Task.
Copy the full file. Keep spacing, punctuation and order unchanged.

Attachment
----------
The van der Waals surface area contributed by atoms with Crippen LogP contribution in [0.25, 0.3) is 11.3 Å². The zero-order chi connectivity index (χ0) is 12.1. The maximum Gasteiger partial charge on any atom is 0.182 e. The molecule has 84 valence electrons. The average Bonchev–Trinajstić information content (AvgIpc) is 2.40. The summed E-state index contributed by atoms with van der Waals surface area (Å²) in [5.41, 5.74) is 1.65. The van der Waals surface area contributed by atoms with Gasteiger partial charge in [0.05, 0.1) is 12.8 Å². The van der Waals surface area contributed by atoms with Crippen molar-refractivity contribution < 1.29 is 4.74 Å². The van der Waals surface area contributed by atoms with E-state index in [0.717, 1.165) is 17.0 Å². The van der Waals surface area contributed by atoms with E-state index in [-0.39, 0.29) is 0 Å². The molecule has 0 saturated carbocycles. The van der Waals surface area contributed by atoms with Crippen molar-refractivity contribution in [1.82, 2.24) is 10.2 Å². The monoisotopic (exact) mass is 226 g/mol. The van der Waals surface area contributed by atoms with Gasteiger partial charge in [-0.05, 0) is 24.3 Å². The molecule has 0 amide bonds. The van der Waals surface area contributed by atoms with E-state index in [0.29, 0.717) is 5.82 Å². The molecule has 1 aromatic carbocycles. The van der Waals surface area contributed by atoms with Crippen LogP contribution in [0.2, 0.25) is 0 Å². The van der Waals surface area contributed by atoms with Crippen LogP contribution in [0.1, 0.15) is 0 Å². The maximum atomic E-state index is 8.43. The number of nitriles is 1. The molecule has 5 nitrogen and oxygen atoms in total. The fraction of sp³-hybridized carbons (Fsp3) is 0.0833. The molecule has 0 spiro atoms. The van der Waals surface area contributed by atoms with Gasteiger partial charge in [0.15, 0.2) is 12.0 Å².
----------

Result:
The van der Waals surface area contributed by atoms with Crippen LogP contribution in [0.25, 0.3) is 11.3 Å². The zero-order chi connectivity index (χ0) is 12.1. The maximum Gasteiger partial charge on any atom is 0.182 e. The molecule has 84 valence electrons. The average Bonchev–Trinajstić information content (AvgIpc) is 2.40. The summed E-state index contributed by atoms with van der Waals surface area (Å²) in [5.41, 5.74) is 1.65. The van der Waals surface area contributed by atoms with Gasteiger partial charge in [0.05, 0.1) is 12.8 Å². The van der Waals surface area contributed by atoms with Crippen molar-refractivity contribution < 1.29 is 4.74 Å². The van der Waals surface area contributed by atoms with E-state index in [0.717, 1.165) is 17.0 Å². The van der Waals surface area contributed by atoms with E-state index in [-0.39, 0.29) is 0 Å². The molecule has 0 saturated carbocycles. The van der Waals surface area contributed by atoms with Crippen molar-refractivity contribution in [1.82, 2.24) is 10.2 Å². The monoisotopic (exact) mass is 226 g/mol. The van der Waals surface area contributed by atoms with Gasteiger partial charge in [-0.05, 0) is 24.3 Å². The molecule has 0 amide bonds. The van der Waals surface area contributed by atoms with E-state index in [0.29, 0.717) is 5.82 Å². The molecule has 1 aromatic carbocycles. The van der Waals surface area contributed by atoms with Crippen LogP contribution in [0.2, 0.25) is 0 Å². The van der Waals surface area contributed by atoms with Crippen LogP contribution in [0.1, 0.15) is 0 Å². The maximum atomic E-state index is 8.43. The number of nitriles is 1. The molecule has 5 nitrogen and oxygen atoms in total. The fraction of sp³-hybridized carbons (Fsp3) is 0.0833. The molecule has 0 spiro atoms. The van der Waals surface area contributed by atoms with Gasteiger partial charge in [0.15, 0.2) is 12.0 Å².